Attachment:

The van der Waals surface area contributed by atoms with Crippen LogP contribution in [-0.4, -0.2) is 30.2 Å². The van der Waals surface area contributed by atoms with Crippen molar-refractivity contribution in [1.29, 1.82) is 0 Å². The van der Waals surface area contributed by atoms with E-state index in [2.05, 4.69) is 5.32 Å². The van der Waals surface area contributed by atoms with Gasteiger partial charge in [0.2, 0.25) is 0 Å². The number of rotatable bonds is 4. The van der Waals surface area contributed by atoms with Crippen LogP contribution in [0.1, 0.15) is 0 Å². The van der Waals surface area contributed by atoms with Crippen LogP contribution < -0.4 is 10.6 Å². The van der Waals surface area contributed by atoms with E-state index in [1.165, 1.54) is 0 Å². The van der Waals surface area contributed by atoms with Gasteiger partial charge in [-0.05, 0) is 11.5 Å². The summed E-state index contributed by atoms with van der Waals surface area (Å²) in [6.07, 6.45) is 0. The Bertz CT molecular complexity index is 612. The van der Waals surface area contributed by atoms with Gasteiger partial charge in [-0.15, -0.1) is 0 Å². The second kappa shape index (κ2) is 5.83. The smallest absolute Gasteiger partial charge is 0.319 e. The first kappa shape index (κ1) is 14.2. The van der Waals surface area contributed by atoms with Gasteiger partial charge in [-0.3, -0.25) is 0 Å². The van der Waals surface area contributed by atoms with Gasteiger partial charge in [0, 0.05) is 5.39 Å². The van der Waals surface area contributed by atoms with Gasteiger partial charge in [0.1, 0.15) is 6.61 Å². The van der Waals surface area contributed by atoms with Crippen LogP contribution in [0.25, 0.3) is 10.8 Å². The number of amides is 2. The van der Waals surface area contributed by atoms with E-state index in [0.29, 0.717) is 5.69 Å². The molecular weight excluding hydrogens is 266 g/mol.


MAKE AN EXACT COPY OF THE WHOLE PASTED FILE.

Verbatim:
The van der Waals surface area contributed by atoms with Crippen LogP contribution in [-0.4, -0.2) is 30.2 Å². The van der Waals surface area contributed by atoms with Crippen molar-refractivity contribution in [1.29, 1.82) is 0 Å². The van der Waals surface area contributed by atoms with E-state index in [2.05, 4.69) is 5.32 Å². The van der Waals surface area contributed by atoms with Gasteiger partial charge in [0.2, 0.25) is 0 Å². The number of rotatable bonds is 4. The van der Waals surface area contributed by atoms with Crippen LogP contribution in [0.1, 0.15) is 0 Å². The van der Waals surface area contributed by atoms with Crippen LogP contribution < -0.4 is 10.6 Å². The van der Waals surface area contributed by atoms with E-state index in [1.165, 1.54) is 0 Å². The van der Waals surface area contributed by atoms with Gasteiger partial charge in [-0.05, 0) is 11.5 Å². The summed E-state index contributed by atoms with van der Waals surface area (Å²) in [6.07, 6.45) is 0. The Bertz CT molecular complexity index is 612. The van der Waals surface area contributed by atoms with Gasteiger partial charge in [-0.15, -0.1) is 0 Å². The second kappa shape index (κ2) is 5.83. The smallest absolute Gasteiger partial charge is 0.319 e. The first kappa shape index (κ1) is 14.2. The van der Waals surface area contributed by atoms with Gasteiger partial charge in [-0.3, -0.25) is 0 Å². The van der Waals surface area contributed by atoms with Gasteiger partial charge in [0, 0.05) is 5.39 Å². The van der Waals surface area contributed by atoms with Gasteiger partial charge in [0.1, 0.15) is 6.61 Å². The van der Waals surface area contributed by atoms with Crippen LogP contribution in [0.25, 0.3) is 10.8 Å². The number of amides is 2. The van der Waals surface area contributed by atoms with E-state index in [0.29, 0.717) is 5.69 Å². The molecular weight excluding hydrogens is 266 g/mol.